TV Shows & Trust

This was my final post at my old blog (thehollywoodrant.blogspot.com) and it’s an issue I’ve always been passionate about. To me, there’s nothing worse than investing my time in a television show that gets cancelled without any closure. Having this happen to me way too many times, I’ve found my trust int networks to do right by me slowly dwindling to the point where I’m not willing to give any new show a chance until I’m sure it won’t be cancelled.

As I age I become more hesitant to watch anything new that comes on my television. Work, love, family; these are just a few real-life factors that force us all to have less time for TV as we get older.

But there’s another factor at play here: TRUST. Years and years of withering trust in the shows I watch to give an ending to building story-lines has made me very unwilling to give a new show a chance. Why should I waste my time on anything if they’re not going to finish the story?

I don’t stand alone here. There’s not a single person out there who hasn’t had this happen to them on multiple occasions. It usually happens in the form of struggling shows filming a huge, game-changing finale, complete with cliffhanger ending, all in the hopes of drawing enough interest to save said show. Then the show gets cancelled. This is infuriating, but usually some time passes, the weather heats up, trips to the beach are taken, and I’ve quickly forgotten about it.

Problem is, that’s all fine and dandy the first few times it happens, but sooner or later, trust in the television industry to do right by me and all of the people who invested their time falls apart completely.

For some reason, when a show is cancelled a few episodes in, it feels even worse. Maybe it’s because there’s no summer to wash away the hurt, I don’t know, but it feels worse nonetheless. Recently, a coworker invested her time in Zero Hour, and I begrudgingly invested my time in Do No Harm. Both of these shows were cancelled after only a couple of episodes. We can quickly and easily look back at the two, three hours we wasted and think of all the things we could’ve done instead, or all the other shows we could’ve put our time into instead. I still have four episodes of Shameless to catch up on. Damn, wish I would’ve done that instead.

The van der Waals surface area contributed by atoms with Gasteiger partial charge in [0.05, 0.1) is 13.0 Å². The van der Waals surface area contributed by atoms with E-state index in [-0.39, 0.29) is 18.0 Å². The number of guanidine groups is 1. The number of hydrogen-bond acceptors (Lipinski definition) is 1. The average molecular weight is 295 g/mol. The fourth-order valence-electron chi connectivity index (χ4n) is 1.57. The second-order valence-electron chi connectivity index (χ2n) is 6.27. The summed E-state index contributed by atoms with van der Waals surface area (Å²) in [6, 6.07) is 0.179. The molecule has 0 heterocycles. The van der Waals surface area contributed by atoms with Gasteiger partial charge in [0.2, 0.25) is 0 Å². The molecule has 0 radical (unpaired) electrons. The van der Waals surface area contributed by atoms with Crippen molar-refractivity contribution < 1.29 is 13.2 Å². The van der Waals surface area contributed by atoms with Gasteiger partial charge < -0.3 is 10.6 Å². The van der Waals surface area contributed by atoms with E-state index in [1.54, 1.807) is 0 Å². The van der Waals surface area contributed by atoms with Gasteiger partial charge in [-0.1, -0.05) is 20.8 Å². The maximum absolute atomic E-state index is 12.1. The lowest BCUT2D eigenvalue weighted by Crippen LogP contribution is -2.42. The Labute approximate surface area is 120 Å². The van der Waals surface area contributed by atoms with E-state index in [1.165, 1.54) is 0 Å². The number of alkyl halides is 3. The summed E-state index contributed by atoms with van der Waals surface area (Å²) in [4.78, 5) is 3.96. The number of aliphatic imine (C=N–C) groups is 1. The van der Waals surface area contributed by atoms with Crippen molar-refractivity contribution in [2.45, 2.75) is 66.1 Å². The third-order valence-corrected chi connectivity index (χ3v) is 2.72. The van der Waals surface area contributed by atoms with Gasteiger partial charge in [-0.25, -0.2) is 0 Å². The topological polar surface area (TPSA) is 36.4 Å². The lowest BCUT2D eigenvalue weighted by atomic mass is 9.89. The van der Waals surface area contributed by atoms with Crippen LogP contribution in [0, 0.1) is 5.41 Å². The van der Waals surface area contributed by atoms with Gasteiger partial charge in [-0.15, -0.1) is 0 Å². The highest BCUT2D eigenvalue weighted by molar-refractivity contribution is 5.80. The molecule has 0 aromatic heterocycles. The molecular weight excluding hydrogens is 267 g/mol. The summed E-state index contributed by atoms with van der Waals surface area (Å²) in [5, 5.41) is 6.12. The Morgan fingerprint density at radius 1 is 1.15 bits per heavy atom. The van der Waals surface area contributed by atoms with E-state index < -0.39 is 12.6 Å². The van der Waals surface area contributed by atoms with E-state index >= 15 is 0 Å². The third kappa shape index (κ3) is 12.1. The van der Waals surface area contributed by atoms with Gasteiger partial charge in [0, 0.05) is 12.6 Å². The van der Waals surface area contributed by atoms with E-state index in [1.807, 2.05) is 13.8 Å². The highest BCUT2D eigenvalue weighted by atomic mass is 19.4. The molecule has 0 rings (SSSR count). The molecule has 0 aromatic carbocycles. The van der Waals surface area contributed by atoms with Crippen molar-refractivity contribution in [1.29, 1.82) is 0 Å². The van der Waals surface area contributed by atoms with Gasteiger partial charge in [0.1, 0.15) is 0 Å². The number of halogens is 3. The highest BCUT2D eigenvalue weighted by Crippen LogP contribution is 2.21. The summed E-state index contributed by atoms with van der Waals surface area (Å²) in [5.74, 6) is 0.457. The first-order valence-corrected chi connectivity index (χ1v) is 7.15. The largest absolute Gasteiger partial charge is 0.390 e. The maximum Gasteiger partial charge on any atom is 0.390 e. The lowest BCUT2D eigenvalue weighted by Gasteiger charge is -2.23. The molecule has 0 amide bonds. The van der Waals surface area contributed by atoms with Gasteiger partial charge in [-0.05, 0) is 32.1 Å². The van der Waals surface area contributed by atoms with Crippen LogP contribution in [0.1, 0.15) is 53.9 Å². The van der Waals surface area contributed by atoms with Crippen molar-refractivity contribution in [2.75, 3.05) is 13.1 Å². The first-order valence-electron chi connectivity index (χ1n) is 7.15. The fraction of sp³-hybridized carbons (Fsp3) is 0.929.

I believe all of this is causing anger amongst the fans of television, and I’m pretty sure this is playing a role into lower-than-expected ratings for some of the network’s biggest debuts. The networks were expecting big things from the previously mentioned Zero Hour and Do No Harm as well as the earlier debuts of 666 Park Avenue and Last Resort. All of them failed. But even in failure, at least 10 to 20 million different people invested some of their time in at least one of these shows, and stuck with them past their first and second episodes. That adds up to a lot of pissed off people who want to know what happens next.

To solve this problem, I propose that television networks do the following: first, if a show has failed in a prime spot in your schedule, burn off the remaining episodes on Saturday instead of four to six months later in the summer. Second, if a show gets cancelled without a chance to wrap up story-lines, allow the show to film a two-hour TV movie to please the fans and give them some closure. There is no third. This is simply about building that trust back, and if these two steps are followed, the fans will again have trust that their time won’t be wasted because the stories they decide to invest in will be guaranteed to have an ending.

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Posted on March 15, 2013, in Uncategorized and tagged , , , , , , , . Bookmark the permalink. Leave a comment.

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